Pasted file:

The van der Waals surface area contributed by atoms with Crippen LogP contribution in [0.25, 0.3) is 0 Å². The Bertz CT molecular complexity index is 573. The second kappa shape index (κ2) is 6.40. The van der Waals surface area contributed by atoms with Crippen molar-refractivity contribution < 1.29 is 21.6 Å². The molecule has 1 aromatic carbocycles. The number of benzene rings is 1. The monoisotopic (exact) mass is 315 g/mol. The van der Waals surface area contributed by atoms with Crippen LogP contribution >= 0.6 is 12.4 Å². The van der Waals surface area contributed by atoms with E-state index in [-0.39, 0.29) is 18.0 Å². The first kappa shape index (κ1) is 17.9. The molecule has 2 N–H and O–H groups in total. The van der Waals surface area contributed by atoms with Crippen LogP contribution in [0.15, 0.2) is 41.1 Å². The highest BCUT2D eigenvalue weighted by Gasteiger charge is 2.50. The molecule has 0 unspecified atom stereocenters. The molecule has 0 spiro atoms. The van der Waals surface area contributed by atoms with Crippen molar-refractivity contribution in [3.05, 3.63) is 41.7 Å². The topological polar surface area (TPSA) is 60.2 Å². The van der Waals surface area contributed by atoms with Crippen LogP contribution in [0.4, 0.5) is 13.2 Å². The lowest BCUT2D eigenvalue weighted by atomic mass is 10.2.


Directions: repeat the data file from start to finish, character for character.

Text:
The van der Waals surface area contributed by atoms with Crippen LogP contribution in [0.25, 0.3) is 0 Å². The Bertz CT molecular complexity index is 573. The second kappa shape index (κ2) is 6.40. The van der Waals surface area contributed by atoms with Crippen molar-refractivity contribution < 1.29 is 21.6 Å². The molecule has 1 aromatic carbocycles. The number of benzene rings is 1. The monoisotopic (exact) mass is 315 g/mol. The van der Waals surface area contributed by atoms with Crippen LogP contribution >= 0.6 is 12.4 Å². The van der Waals surface area contributed by atoms with E-state index in [-0.39, 0.29) is 18.0 Å². The first kappa shape index (κ1) is 17.9. The molecule has 2 N–H and O–H groups in total. The van der Waals surface area contributed by atoms with Crippen LogP contribution in [0.15, 0.2) is 41.1 Å². The highest BCUT2D eigenvalue weighted by Gasteiger charge is 2.50. The molecule has 0 unspecified atom stereocenters. The molecule has 0 spiro atoms. The van der Waals surface area contributed by atoms with Crippen molar-refractivity contribution in [3.05, 3.63) is 41.7 Å². The topological polar surface area (TPSA) is 60.2 Å². The van der Waals surface area contributed by atoms with Crippen LogP contribution in [0.4, 0.5) is 13.2 Å². The lowest BCUT2D eigenvalue weighted by atomic mass is 10.2.